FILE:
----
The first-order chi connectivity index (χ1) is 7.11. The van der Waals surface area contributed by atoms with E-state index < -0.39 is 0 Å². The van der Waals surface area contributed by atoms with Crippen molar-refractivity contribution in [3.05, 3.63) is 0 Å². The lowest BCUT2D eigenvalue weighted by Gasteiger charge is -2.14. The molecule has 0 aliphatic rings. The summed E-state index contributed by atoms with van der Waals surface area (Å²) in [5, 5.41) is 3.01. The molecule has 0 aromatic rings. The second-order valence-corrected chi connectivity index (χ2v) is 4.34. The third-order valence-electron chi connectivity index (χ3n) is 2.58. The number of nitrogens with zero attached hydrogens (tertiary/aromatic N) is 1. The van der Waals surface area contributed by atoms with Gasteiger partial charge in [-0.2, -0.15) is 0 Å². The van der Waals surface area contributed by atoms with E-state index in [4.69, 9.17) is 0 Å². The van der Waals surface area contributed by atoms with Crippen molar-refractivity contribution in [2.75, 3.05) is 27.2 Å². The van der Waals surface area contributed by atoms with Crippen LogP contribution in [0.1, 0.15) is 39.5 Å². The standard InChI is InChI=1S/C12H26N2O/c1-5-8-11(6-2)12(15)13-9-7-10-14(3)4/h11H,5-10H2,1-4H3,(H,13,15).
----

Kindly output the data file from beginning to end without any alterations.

The first-order chi connectivity index (χ1) is 7.11. The van der Waals surface area contributed by atoms with E-state index < -0.39 is 0 Å². The van der Waals surface area contributed by atoms with Crippen molar-refractivity contribution in [3.05, 3.63) is 0 Å². The lowest BCUT2D eigenvalue weighted by Gasteiger charge is -2.14. The molecule has 0 aliphatic rings. The summed E-state index contributed by atoms with van der Waals surface area (Å²) in [5, 5.41) is 3.01. The molecule has 0 aromatic rings. The second-order valence-corrected chi connectivity index (χ2v) is 4.34. The third-order valence-electron chi connectivity index (χ3n) is 2.58. The number of nitrogens with zero attached hydrogens (tertiary/aromatic N) is 1. The van der Waals surface area contributed by atoms with Gasteiger partial charge in [-0.2, -0.15) is 0 Å². The van der Waals surface area contributed by atoms with E-state index in [4.69, 9.17) is 0 Å². The van der Waals surface area contributed by atoms with Crippen molar-refractivity contribution in [2.75, 3.05) is 27.2 Å². The van der Waals surface area contributed by atoms with Crippen LogP contribution in [0.1, 0.15) is 39.5 Å². The standard InChI is InChI=1S/C12H26N2O/c1-5-8-11(6-2)12(15)13-9-7-10-14(3)4/h11H,5-10H2,1-4H3,(H,13,15).